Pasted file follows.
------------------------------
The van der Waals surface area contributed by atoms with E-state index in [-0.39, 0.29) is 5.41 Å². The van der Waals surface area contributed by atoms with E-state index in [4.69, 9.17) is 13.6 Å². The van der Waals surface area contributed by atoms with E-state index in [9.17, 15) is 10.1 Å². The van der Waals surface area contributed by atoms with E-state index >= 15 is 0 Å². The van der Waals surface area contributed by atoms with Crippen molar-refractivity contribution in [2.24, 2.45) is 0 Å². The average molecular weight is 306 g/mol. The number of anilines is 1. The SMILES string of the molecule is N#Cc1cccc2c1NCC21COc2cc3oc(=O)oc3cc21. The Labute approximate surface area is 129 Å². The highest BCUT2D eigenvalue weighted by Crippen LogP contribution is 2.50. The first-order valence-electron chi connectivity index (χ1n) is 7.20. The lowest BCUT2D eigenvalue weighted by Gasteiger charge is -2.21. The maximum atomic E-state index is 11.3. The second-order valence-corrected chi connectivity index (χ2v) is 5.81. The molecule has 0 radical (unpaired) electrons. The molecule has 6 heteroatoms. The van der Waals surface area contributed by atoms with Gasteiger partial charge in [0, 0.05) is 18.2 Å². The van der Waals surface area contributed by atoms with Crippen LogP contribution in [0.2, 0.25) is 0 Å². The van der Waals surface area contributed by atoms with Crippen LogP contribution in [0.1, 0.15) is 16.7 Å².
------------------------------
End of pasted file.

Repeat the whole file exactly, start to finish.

The van der Waals surface area contributed by atoms with E-state index in [-0.39, 0.29) is 5.41 Å². The van der Waals surface area contributed by atoms with E-state index in [4.69, 9.17) is 13.6 Å². The van der Waals surface area contributed by atoms with E-state index in [9.17, 15) is 10.1 Å². The van der Waals surface area contributed by atoms with E-state index >= 15 is 0 Å². The van der Waals surface area contributed by atoms with Crippen molar-refractivity contribution in [2.24, 2.45) is 0 Å². The average molecular weight is 306 g/mol. The number of anilines is 1. The SMILES string of the molecule is N#Cc1cccc2c1NCC21COc2cc3oc(=O)oc3cc21. The Labute approximate surface area is 129 Å². The highest BCUT2D eigenvalue weighted by Crippen LogP contribution is 2.50. The first-order valence-electron chi connectivity index (χ1n) is 7.20. The lowest BCUT2D eigenvalue weighted by Gasteiger charge is -2.21. The maximum atomic E-state index is 11.3. The second-order valence-corrected chi connectivity index (χ2v) is 5.81. The molecule has 0 radical (unpaired) electrons. The molecule has 6 heteroatoms. The van der Waals surface area contributed by atoms with Gasteiger partial charge in [0, 0.05) is 18.2 Å². The van der Waals surface area contributed by atoms with Crippen LogP contribution in [0.2, 0.25) is 0 Å². The van der Waals surface area contributed by atoms with Crippen LogP contribution in [0.1, 0.15) is 16.7 Å².